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August 2, 2013

Text:  “Therefore, since we are surrounded by so great a cloud of witnesses, let us also lay aside every weight and sin which  clings so closely, and let us run with endurance the race that is set before us, looking to Jesus, the founder and perfecter of our faith, who for the joy that was set before him endured the cross, despising the shame, and is seated at the right hand of the throne of  God.”  Hebrews 12:1-2

Twenty six miles and 385 yards. That is the distance of a Marathon. In 490 B.C. Pheidippides  ran that distance from the battle at Marathon to the city of Athens to announce the Athenian victory. Entering the city, he shouted, “We won”, and fell dead. This event became a part of the modern Olympics in 1896. There are more than 500 marathons run in the world each year.

The writer of Hebrews had such a race in mind as he penned our text. He knew it was a long grueling race that pushed one’s physical and mental resources to the limit.  Of the thousands of competitors in, say, the Boston Marathon, most merely desire to finish.  The writer compares  the race to our arduous trek to heaven.

An athlete trains vigorously for four to six months to compete in a Marathon. He watches his weight and diet. He runs daily and competes in mid-distances and marathons. When he is injured he smells like analgesic and spends hours in the whirlpool. He gets proper sleep. When competing, he wears very light- weight shoes, a jersey like a basketball player and light-weight shorts . On top of all this, he must  be able to overcome pain and fatigue and finish the race.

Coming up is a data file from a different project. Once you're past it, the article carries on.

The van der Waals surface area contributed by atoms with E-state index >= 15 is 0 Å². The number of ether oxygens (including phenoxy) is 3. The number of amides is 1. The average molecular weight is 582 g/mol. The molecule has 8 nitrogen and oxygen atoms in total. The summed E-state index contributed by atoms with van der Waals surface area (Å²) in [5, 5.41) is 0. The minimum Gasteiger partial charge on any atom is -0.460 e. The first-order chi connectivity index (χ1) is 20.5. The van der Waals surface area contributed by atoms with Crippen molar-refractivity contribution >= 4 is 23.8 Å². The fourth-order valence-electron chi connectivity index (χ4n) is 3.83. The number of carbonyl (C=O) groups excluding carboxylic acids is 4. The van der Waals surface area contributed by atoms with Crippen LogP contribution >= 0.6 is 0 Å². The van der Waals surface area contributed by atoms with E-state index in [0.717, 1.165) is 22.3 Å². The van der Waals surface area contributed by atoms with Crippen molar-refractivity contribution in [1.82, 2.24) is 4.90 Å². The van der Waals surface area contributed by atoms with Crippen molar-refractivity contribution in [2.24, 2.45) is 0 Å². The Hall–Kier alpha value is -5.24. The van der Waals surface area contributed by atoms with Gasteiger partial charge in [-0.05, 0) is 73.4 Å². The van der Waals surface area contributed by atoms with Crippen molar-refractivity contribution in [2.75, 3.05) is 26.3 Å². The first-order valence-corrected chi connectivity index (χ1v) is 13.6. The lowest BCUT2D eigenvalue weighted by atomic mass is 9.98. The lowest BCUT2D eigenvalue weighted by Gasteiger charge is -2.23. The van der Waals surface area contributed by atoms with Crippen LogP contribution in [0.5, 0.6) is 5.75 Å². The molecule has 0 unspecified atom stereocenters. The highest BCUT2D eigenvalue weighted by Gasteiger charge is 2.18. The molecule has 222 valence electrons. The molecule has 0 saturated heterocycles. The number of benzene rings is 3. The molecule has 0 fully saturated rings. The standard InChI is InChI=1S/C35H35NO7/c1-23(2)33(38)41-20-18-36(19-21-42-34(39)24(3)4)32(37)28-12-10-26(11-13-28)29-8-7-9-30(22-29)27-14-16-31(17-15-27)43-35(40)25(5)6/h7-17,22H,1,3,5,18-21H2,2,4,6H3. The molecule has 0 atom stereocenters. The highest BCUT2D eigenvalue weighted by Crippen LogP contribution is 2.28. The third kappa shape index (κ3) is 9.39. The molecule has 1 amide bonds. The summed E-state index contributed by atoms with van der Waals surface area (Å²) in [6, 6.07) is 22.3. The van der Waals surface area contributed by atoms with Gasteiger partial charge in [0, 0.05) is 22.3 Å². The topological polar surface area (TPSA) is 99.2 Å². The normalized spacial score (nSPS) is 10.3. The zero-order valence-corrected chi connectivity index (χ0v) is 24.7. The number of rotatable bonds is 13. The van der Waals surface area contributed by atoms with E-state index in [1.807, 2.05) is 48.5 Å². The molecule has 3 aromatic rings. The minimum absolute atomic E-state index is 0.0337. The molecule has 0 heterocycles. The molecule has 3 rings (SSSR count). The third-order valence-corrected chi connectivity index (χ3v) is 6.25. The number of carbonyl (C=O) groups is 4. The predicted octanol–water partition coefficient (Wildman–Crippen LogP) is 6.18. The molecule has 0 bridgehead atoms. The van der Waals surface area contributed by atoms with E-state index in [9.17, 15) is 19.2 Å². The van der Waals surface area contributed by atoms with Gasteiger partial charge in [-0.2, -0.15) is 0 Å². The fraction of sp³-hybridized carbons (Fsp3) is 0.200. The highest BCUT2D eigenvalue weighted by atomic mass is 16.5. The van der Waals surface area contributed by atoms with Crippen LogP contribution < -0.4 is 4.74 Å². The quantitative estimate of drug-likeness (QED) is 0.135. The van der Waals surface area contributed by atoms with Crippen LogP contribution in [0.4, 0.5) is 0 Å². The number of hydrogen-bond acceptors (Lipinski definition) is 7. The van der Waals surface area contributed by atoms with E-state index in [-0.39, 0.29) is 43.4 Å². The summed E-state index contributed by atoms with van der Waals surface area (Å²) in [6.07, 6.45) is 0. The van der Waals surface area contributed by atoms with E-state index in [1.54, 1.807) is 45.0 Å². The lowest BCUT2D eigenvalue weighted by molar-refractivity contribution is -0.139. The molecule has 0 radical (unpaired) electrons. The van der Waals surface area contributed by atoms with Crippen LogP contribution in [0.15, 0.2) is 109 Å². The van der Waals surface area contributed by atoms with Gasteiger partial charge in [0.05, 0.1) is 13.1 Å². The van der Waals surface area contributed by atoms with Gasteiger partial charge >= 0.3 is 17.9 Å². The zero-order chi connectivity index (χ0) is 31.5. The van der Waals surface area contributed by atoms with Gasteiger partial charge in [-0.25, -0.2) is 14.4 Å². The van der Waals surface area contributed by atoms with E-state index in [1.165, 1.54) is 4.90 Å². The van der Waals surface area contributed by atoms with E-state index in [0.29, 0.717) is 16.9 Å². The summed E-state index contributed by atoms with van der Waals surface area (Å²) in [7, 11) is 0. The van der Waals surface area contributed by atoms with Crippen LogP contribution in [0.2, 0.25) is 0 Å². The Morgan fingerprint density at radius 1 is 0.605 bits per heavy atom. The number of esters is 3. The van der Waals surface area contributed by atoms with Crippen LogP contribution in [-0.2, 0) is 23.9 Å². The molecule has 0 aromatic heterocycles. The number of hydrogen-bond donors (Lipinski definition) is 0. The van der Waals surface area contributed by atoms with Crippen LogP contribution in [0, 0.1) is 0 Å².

The writer compares  the race to our arduous trek to heaven. You are in a figurative, spiritual race. You have a goal.  What must you do to endure the race? Consider what Paul wrote in I Corinthians 9:26-27a. “So I do not run aimlessly; I do not box as one beating the air. But I discipline my body and keep it under control…”

The author of Hebrews cites a great number of onlookers,  men and women of faith who have already experienced the rigors of the testing you now face. They look down from the parapets of heaven, cheering your progress, and urging your efforts. Among them: Noah, Abraham, Sarah, Moses, Deborah, Hannah, David. Their great faith empowered them to complete their trials. From them you must learn two great lessons.  (1) Emulate their faith.  (2) Take courage from their examples.

We find more advice for completing our course: “Let us lay aside every weight, and sin which clings so closely…” Our troubles and sins are burdens that weary us and impede our progress. In the movie Legend of the Lost with John  Wayne, the gold seekers attempt to return across the desert. Along their route we  see the discarded items they had brought with them: coats, tools , blankets, etc.  Our trek to heaven should  be strewn with our sins: greed, malice, hatred, selfishness, etc. We can’t enter heaven with them.

“…and let us run with endurance the race that is set before us…”  We must keep on the correct pathway to arrive at the proper destination.  Jesus said that the path of evil is wide and easy. But  he  informs us that the path to heaven is narrow and hard. The way to heaven is dangerous, but it will pay the ultimate bonus. We should be ready to outlast the rigors of our testing.

Finally, there is one last, great lesson: “…looking to Jesus, the founder and perfecter of our faith…”  Focus!  This has a meaning close to “fasten your gaze”:, or “constantly fix you gaze.” The object of all this attention is none other than Jesus. There is much said here about Jesus. Let’s consider the phrase “…(He) endured the cross, despising the shame. Get your mind around the fact the he endured the cross.  (Yes, for you and me and all.)  And while you take that all in, consider the position he now occupies: “…seated at the right hand of the throne of God.”  

Sing with all the saved, “HEAVEN HOLDS ALL TO ME…”

  1. Larry permalink

    Great message! We need to hear it over and over.

  2. Very powerful and very apt message for our race to the prize…HEAVEN

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